This month, one of my closest friends suggested that we "fast." She is fasting social media. I am fasting Netflix, which had become my favorite way of relaxing and escaping reality.
I feel so awake, so free. Not always comfortable, though. When a difficult day's events bring up that familiar ache in my chest, I long to boot up a great movie and escape. Accountability is a powerful tool, as knowing that I'd let down my friend by caving in is usually what stops me from giving in. I also really don't want to lose the fresh awareness, and the feeling of participating in real life that I've recovered. I'm quite sure that my escapist patterns have progressively been shutting down my creativity and other gifts, and now that I've woken up I refuse to let that happen again.
In addition, I am doing my best to only use food as nourishment, not as a form of distraction or numbing out. If I suddenly crave a glass of wine, I ask myself why.
It feels weird, and it's hard, but it's so exciting.
I am reading lots of books again. I am eating sustaining, healthy meals and focusing just on the food itself, not zoning out in front of the screen. I'm enjoying the cooking, not just the eating. You see a lot more when your head is lifted up instead of focused down or inward, transported away from life and blinded to it by some numbing pleasure.
As I write this I am on a plane going on vacation. I am intentionally planning a very quiet break, not one filled with lots of distracting escapist plans or busy-ness. I am going to read books, relax, reflect, think, and be with people I love. No screen time, no Netflix, except the bare minimum of social media, texts and email to stay in touch with people at home. I am very excited about what I might realize about myself and my life, given enough space to think and feel.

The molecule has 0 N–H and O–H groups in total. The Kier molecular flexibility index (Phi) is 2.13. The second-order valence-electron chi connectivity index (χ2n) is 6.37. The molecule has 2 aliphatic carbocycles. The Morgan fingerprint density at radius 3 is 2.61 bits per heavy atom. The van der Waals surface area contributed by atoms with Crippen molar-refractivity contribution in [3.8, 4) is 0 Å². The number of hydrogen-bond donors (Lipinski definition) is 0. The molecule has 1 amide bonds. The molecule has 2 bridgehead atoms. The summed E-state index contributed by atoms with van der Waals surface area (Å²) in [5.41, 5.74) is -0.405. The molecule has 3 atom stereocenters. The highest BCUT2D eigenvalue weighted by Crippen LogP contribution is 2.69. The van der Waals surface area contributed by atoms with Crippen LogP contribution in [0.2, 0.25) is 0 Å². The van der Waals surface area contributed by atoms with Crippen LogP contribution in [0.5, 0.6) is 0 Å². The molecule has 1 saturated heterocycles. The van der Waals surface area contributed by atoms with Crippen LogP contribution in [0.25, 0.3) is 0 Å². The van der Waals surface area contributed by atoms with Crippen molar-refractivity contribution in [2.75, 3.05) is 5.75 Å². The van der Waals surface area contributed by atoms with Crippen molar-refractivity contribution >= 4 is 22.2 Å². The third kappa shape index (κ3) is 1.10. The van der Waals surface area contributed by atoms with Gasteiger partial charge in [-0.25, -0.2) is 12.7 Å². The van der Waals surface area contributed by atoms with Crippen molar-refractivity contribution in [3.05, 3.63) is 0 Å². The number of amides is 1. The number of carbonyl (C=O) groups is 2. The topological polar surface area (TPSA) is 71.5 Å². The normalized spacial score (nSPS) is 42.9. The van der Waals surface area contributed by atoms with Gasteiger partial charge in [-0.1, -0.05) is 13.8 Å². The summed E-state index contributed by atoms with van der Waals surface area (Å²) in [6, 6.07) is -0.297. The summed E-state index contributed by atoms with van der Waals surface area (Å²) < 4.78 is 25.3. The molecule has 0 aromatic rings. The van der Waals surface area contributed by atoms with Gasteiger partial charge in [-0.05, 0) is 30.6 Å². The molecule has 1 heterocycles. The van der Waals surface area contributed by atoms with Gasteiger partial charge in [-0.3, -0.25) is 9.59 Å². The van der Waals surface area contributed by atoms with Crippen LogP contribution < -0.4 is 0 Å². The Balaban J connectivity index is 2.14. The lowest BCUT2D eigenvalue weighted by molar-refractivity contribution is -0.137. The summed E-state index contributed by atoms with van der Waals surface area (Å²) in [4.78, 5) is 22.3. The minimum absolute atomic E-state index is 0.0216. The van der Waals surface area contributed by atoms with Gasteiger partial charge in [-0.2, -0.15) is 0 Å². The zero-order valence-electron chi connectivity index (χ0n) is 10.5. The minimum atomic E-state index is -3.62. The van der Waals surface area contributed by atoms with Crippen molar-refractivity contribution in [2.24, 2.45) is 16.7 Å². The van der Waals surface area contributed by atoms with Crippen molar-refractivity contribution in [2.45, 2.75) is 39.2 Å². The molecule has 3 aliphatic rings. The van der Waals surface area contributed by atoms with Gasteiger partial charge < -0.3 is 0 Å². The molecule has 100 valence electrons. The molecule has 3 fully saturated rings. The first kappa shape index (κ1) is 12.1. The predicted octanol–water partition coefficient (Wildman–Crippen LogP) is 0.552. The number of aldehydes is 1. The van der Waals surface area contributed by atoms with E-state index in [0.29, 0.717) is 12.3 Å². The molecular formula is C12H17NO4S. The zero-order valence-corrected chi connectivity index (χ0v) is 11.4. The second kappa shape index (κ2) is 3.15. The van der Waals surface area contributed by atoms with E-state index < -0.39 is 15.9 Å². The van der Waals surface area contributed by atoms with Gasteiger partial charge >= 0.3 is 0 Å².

What about you? Do you numb yourself and escape things you don't want to feel or face by hiding behind food, or social media, or other chronic distractions? Do you have any time in your life where you can just be and feel, even if those feelings are uncomfortable?
I heard someone speak the other day about how we no longer have gaps of quiet in our life where life has the opportunity to speak to us, where we have the chance to just be. If we're sitting in a waiting room or at a transit stop, we pick up our phones and start scrolling through stuff. We don't see and feel our surroundings, we don't have a chance to feel ourselves and our lives.
I invite you to join me in becoming more present. In facing your demons and discovering the healing and presence that is on the other side of detaching from escapist distractions. I am so thrilled to slowly be reawakening to life, this is the best thing I've done in years.
This is something you can decide, something you can control. Become aware, notice why you do things. Life is too precious to lose yourself in all manner of distractions and escapes. I challenge you to be present and feel what you need to feel.
Dr. Susan Biali, M.D., is a medical doctor, health and wellness expert, life and health coach, professional speaker, flamenco dancer, and author. Visit www.susanbiali.com for more information or connect on Facebook and Twitter.
Copyright Dr. Susan Biali, M.D., 2015.